In 2018 David Lorenz scribbled down some ideas for a new business venture. He wanted to identify different vehicle types which he could convert to electric. This is how retrofit specialist Lunaz started, as Rod Kirkpatrick report.
“I drew a spider diagram for electric power trains – it included classic cars and bin lorries!” he chuckled. Wind the clock forward and Lorenz, the founder of Lunaz, has now filled a huge factory space, yards from the Silverstone circuit in Northamptonshire, UK, with a state-of-the-art production line where the most exotic and premium British classic cars are being electrified and re-imagined into very expensive works of automotive art. Rolls Royces, Bentleys and Aston Martins share the space with Jaguars and Range Rovers. Each car is stripped to bare metal before being rebuilt and given its new 21st-century power-plant.
The company has just moved into a second 140,000 sq ft warehouse next door. This is where Lunaz is giving the same treatment to a fleet of six-year-old 27-tonne Mercedes thrash collecting trucks or ‘bin lorries’. Lorenz continued: “We’re among the UK’s fastest-growing companies; we’ve raised thirty million pounds in investment and have a unicorn growth trajectory.
“We are now going to market with lorries which are better for the planet and the taxpayer and are functionally better than when they were new. More than 80% of embedded carbon over the total lifetime is saved when upcycling rather than replacing an existing truck with a new EV equivalent.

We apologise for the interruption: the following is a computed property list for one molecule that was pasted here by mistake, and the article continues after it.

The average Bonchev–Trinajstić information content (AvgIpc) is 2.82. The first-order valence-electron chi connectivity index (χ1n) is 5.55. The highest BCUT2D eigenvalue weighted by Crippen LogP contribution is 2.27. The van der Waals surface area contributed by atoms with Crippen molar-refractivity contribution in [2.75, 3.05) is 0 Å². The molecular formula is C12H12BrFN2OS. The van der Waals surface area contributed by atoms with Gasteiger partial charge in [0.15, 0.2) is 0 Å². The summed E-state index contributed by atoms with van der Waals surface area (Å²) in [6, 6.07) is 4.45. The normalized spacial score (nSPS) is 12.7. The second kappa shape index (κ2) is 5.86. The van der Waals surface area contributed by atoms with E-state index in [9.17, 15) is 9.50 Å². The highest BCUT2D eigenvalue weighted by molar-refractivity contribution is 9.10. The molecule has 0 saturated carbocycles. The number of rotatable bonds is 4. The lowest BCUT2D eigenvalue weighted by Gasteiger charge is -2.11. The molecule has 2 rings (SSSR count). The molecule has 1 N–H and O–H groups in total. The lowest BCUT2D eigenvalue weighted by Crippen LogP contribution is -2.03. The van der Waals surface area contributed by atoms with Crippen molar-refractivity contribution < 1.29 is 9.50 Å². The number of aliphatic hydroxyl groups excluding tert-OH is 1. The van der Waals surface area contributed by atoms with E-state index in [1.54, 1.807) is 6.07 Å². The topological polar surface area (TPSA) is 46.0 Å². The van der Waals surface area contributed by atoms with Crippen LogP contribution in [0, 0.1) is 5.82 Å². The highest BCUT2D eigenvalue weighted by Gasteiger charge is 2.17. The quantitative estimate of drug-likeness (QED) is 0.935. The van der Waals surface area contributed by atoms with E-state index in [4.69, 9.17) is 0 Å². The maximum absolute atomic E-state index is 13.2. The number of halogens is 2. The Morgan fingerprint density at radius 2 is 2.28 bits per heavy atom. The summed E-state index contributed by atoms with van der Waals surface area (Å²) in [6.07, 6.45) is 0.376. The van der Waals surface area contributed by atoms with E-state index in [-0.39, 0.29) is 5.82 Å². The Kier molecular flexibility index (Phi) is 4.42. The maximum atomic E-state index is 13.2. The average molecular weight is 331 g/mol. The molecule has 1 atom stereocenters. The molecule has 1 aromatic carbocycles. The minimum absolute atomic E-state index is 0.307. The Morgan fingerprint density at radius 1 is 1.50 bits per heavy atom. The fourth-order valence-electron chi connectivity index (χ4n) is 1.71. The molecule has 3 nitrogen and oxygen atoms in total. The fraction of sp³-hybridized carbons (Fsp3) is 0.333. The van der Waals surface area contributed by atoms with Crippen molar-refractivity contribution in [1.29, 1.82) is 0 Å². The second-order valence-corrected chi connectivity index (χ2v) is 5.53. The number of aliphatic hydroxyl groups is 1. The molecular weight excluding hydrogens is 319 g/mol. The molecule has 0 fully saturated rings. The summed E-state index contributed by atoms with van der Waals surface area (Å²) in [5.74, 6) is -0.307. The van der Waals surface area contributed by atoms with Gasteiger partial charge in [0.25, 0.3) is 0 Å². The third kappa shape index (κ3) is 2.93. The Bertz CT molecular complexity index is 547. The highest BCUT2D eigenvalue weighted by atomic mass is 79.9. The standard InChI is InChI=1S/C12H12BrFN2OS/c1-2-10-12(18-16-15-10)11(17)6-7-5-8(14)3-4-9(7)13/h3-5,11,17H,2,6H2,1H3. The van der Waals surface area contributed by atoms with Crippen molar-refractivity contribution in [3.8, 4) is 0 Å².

Converting trucks to electric also stops them from being shipped abroad to carry on polluting for years to come – we’re helping with the circular economy. And for every twenty trucks, one million pounds will be saved by councils. Our first trucks will be on the streets next year – upcycled and electrified.”
“Buckinghamshire Council has already signed a fleet electrification agreement – they are transitioning their entire fleet to electric over the next ten years. We’re also talking to private waste management companies. The first trucks being converted are the same model of diesel-powered Mercedes Econic, all built in 2016. But the 82-strong engineers at Lunaz will adapt other types in the future as they can predict exactly when, how many and which vehicles will come to market.
Most bin lorries come off-fleet on a seven-year cycle with about seventy to one hundred thousand miles on them, but the lorries are good for about a million miles. We don’t build one-off vehicles – it takes a year-and-a-half to engineer each development model,” explained Lorenz.”
“Each truck type is stripped, its components scanned before they can be re-designed, re-built and given their new powertrain. One size does not work for all, so our lorries are tailored around duty cycles – how many lifts they need to do – with plug-and-play modular battery options.”
“Our trucks must outperform their ICE (internal combustion engine) equivalent,”